A ruptured eardrum sounds a lot worse than it really is … although in my case, it probably is a lot worse than it really should be! It’s a wonder how sweet, innocent, little ol’ me managed to rupture my eardrum. It couldn’t have been from too much Lady Gaga, could it? No. Nonetheless, I will share with you my technique for rupturing an eardrum …
1. Have your parents decide that you need reconstructive hip surgery, which will put you in a spica cast for 6 weeks. This will keep you immobilized from the chest down (don’t worry, you head and arms are free!). Despite the nasty smell of the spica cast after the first week, you will begin to become accustomed to the cast. In fact, you will feel very secure in the cast and find that you no long need to use your leg muscles. It’s a great way to lose weight and muscle mass!
2. This is the most important step. About 1 week before getting the cast off, catch a cold from your brother or sister. If you don’t have a sibling, an airplane ride or trip to the Dr. may suffice.
2. After 6 weeks, have the spica cast sawed off. My mom couldn’t wait for this to happen since she was really tired of carrying me around in the cast and treating it daily with a vinegar wash. She tried to make the cast smell better, but it really didn’t work … shhh! don’t tell her!
3. Immediately after having the cast removed, SCREAM! and cry and scream some more! Because it’s going to hurt like crazy, folks! They will put you into a soft brace to help maintain your legs and hips in the same position as the cast, but it’s not the same! The soft brace is “soft” … it moves and so will your hips. The skin on your legs will have goosebumps big enough to slow down a speeding car in Dubai. Stop screaming only when no one touches you. You won’t want any hugs, you won’t want to be held, you won’t want to be fed. Most importantly, don’t move a muscle because it will hurt and it’s just really scary!
4. The first week out of the cast will take some work because you have to cry and scream a lot and not sleep very much. Also, since you won’t want to move or be moved at all, for fear of pain, you won’t be able to belch/burp/wind, so you’ll spit up a lot. Your spit-up and vomiting will be even more productive and messy if you managed to catch that cold earlier as mentioned in step 2. Since you can’t change positions very quickly to vomit into a bucket or off to the side, a lot of it will just shoot right back up into your nose and into the back of your ear. Prime recipe for an ear infection, wouldn’t you say?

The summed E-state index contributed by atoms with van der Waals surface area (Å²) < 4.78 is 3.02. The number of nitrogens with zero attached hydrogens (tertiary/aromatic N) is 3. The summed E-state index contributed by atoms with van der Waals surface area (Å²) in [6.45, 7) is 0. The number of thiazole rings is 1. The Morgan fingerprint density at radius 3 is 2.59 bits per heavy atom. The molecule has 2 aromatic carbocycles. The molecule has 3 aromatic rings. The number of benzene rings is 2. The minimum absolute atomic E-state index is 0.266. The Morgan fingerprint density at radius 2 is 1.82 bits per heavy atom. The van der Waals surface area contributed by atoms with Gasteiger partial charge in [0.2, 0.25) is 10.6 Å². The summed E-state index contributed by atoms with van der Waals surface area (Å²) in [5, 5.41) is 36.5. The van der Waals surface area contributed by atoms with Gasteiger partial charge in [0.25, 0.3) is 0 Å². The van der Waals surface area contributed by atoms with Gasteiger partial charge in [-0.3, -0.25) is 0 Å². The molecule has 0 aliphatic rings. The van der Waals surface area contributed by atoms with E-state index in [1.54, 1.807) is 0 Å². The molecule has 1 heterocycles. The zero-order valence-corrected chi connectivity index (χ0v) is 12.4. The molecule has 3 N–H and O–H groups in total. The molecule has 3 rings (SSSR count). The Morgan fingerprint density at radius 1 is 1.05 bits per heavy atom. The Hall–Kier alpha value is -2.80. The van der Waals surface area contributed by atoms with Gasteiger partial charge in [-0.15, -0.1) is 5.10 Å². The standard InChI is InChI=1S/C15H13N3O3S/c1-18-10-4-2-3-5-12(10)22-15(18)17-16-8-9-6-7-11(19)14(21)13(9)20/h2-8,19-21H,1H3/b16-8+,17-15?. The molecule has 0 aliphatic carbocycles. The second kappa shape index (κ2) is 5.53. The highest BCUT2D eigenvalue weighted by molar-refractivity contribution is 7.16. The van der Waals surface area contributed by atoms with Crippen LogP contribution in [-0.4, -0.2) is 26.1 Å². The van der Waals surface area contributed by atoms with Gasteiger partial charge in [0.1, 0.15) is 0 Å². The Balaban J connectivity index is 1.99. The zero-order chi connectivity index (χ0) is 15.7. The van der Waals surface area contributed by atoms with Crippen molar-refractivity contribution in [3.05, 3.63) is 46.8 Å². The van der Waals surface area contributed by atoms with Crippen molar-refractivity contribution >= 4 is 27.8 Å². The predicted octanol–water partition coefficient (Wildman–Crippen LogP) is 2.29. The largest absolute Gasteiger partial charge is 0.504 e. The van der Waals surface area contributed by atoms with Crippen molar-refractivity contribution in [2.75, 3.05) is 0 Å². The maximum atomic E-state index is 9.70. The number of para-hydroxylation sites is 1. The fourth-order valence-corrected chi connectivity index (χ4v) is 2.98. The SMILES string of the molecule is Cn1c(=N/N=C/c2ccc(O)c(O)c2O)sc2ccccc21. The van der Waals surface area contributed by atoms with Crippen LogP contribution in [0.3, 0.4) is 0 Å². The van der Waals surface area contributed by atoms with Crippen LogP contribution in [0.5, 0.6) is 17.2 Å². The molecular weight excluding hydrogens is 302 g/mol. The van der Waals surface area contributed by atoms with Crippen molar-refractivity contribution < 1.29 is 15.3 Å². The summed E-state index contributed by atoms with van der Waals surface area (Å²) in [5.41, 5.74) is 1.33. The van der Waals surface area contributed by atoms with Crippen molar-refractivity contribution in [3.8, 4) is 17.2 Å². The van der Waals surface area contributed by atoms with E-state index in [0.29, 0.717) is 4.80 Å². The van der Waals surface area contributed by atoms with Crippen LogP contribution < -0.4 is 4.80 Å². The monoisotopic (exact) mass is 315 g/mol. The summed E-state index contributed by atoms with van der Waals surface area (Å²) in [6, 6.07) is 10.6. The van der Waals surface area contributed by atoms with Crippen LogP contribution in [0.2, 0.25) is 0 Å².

My mom noticed my ear infection about 10 days after I got the cast removed. Since I can’t talk or tug on my ear like other children, my mom somehow figured it out when I flinched at the touch of my ear. Then she tugged on it again, just to make sure … OUCH! Gosh woman! Leave my ear alone and get me some antibiotics already! So we got to visit the Bellevue Seattle Children’s Urgent Care clinic for the first time ever! I was looking forward to the ride in the car …
Oh sorry … I’ve diverted from my step-by-step instructions!
5. Continue to move around very little. With little movement, you won’t be able to help your ear relieve the pressure. You don’t want that ear infection to clear up too quickly! My friends with tubes in your ears, I’m afraid it will be very hard for you to accomplish this task since your tubes will help your ears drain … drats!
6. Once enough pressure has built up in your ear, let your eardrum rupture! They say that sometimes a rupture will heal on it’s own immediately, but if you have a case bad enough, you can get it to rupture again … wohoo!
I managed to do this since I’m sooooo good at not moving around. When my ear started draining, blood started seeping out along with the drainage. It was kind of messy! My mom thought it was just ear infection drainage, but I continued to cry and scream, and, most importantly, bleed from my ear a bit more. So we got to go to the Urgent Care clinic again! Only 5 days from our previous visit … fun!!!
I have some more antibiotics in the form of ear drops now. This should help heal the eardrum and keep it healed. The Dr. thinks I’ve ruptured it at least twice. I’m feeling better now and my mom can lightly touch my ear to get the drops in. I’m also starting to move my legs a bit. Best of all, however, is that I’m out of my soft brace! It still hurts to be moved around, but I can tolerate being out of the brace now.
I’m going to go back to my own pediatrician this week, inshallah, to make sure the eardrum has healed. Hopefully it has because I don’t want a patch on my ear, or worse, and surgical procedure!!! My mom would not be pleased. She’s so easily stressed out anyway …
Thanks for reading my long blog post!
Love to all,